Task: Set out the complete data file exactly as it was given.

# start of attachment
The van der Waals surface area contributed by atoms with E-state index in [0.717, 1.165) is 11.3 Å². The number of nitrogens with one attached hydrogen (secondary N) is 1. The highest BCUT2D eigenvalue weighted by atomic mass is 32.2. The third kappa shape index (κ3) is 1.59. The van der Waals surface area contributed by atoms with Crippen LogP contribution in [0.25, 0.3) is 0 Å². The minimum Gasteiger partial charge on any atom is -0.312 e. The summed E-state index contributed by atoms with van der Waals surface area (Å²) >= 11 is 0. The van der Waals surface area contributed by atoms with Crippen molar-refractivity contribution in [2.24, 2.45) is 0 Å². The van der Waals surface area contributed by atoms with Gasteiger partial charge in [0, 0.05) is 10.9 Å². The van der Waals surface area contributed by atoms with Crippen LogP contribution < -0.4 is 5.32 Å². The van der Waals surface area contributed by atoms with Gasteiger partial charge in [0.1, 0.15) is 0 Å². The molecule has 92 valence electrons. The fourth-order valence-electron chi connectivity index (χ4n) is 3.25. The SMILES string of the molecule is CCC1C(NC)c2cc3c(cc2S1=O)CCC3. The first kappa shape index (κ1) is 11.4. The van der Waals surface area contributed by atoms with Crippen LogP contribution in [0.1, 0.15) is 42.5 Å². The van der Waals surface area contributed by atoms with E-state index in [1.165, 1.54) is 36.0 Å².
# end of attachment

The van der Waals surface area contributed by atoms with E-state index in [0.717, 1.165) is 11.3 Å². The number of nitrogens with one attached hydrogen (secondary N) is 1. The highest BCUT2D eigenvalue weighted by atomic mass is 32.2. The third kappa shape index (κ3) is 1.59. The van der Waals surface area contributed by atoms with Crippen LogP contribution in [0.25, 0.3) is 0 Å². The minimum Gasteiger partial charge on any atom is -0.312 e. The summed E-state index contributed by atoms with van der Waals surface area (Å²) >= 11 is 0. The van der Waals surface area contributed by atoms with Crippen molar-refractivity contribution in [2.24, 2.45) is 0 Å². The van der Waals surface area contributed by atoms with Gasteiger partial charge in [0, 0.05) is 10.9 Å². The van der Waals surface area contributed by atoms with Crippen LogP contribution < -0.4 is 5.32 Å². The van der Waals surface area contributed by atoms with Gasteiger partial charge in [0.1, 0.15) is 0 Å². The molecule has 92 valence electrons. The fourth-order valence-electron chi connectivity index (χ4n) is 3.25. The SMILES string of the molecule is CCC1C(NC)c2cc3c(cc2S1=O)CCC3. The first kappa shape index (κ1) is 11.4. The van der Waals surface area contributed by atoms with Crippen LogP contribution in [0.1, 0.15) is 42.5 Å². The van der Waals surface area contributed by atoms with E-state index in [1.165, 1.54) is 36.0 Å².